22 Nov 2023

Boost for bracken control

Scottish Forestry is more than tripling the grant rate for the manual and mechanical control of bracken in Scotland in order to help grow new woodlands.

The increase in grant funding will be particularly helpful to farmers and crofters who are wanting to expand their woodlands onto ground which is covered by the fern.

The new Forestry Grant Scheme rate for the mechanical and manual control of bracken has been increased from £225 to £720 per hectare.

Announcing the new grant increase at AgriScot today (22 Nov), Rural Affairs Secretary Mairi Gougeon said:

“Bracken is the most common fern in the UK and is widespread in Scotland’s rainforest zone. It’s often found on sites well suited to growing trees where it spreads and regenerates very quickly, making it very difficult and costly for anyone wishing to establish a new woodland.

“There is a great deal of interest from farmers and crofters who wish to integrate trees into their businesses. The tripling of the grant rate will make a significant contribution to the costs involved in controlling bracken at a time when the cost of living is proving difficult.

“Ultimately this will help in getting new trees in the ground, resulting in a welcome boost to our yearly woodland creation targets.”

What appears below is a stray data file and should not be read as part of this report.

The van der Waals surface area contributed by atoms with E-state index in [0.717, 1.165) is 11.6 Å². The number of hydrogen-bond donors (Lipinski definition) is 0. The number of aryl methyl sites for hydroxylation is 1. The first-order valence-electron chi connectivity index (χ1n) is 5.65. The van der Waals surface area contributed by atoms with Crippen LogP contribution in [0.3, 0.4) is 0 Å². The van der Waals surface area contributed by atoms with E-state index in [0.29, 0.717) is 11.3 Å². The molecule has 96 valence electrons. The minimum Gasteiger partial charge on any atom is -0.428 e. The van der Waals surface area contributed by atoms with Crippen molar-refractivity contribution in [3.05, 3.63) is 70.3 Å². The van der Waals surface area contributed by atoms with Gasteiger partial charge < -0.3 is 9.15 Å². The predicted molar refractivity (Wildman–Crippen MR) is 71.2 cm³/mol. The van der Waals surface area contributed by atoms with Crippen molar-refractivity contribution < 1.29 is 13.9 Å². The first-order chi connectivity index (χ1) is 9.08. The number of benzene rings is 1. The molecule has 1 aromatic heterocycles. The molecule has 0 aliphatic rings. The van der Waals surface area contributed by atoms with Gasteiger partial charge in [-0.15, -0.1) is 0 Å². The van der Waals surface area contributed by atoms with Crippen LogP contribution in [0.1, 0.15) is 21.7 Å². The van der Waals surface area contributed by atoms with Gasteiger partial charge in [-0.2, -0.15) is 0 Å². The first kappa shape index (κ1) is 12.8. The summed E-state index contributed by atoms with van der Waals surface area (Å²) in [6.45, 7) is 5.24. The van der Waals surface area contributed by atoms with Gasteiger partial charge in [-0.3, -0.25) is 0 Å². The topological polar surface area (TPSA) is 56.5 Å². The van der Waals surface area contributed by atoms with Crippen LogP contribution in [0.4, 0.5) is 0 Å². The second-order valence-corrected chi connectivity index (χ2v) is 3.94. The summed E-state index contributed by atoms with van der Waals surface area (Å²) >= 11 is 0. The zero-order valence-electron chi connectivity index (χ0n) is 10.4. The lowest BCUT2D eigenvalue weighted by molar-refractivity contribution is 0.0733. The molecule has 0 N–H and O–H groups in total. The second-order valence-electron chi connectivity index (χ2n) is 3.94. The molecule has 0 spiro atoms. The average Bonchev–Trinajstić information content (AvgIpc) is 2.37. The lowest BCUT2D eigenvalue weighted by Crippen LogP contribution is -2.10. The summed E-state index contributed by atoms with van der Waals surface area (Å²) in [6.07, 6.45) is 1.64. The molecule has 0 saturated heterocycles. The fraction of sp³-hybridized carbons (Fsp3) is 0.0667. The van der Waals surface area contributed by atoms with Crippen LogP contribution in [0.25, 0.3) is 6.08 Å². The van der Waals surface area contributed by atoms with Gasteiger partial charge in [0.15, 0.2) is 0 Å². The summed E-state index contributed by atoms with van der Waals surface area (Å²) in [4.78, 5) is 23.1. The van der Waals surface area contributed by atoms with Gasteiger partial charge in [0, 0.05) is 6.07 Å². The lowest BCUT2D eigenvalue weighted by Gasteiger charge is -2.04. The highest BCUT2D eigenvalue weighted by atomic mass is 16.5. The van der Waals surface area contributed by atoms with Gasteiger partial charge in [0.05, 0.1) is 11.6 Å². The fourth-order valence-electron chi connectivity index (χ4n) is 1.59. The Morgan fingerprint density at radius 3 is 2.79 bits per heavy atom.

The chemical control of bracken using Asulox was not authorised for use this season because of the risks it poses to the environment and human health. Mechanical and manual methods, involving machine or hand rolling, cutting or whipping, are being used instead.

The boost to tackling bracken is part of a series of measures that were previously announced back in June aimed at supporting new woodland creation in Scotland.  

As part of these measures, improvements have been made to riparian and agroforestry planting, as well as to community engagement and consultation guidance.

In addition, a £1 million investment in Scottish Forestry staff is being undertaken to speed up woodland creation scheme approvals and events have taken place to promote the integration of trees on farms.

The increase in support for bracken control also comes in advance of the Woodland Creation Summit which is to be held in Perthshire on 12th December.  

Industry leaders from the forestry, environmental, land-use and community sectors will convene for the summit to explore new opportunities to increase woodland creation rates, be it by planting or natural regeneration. The event is being organised and managed by the Institute of Chartered Foresters.

Scotland has very ambitious woodland creation targets which are rising year on year – reaching 18,000 ha of new woodland by 2024/5. To achieve these targets will need a collective effort from government, landowners, the forestry and environment sectors, communities, farmers and crofters.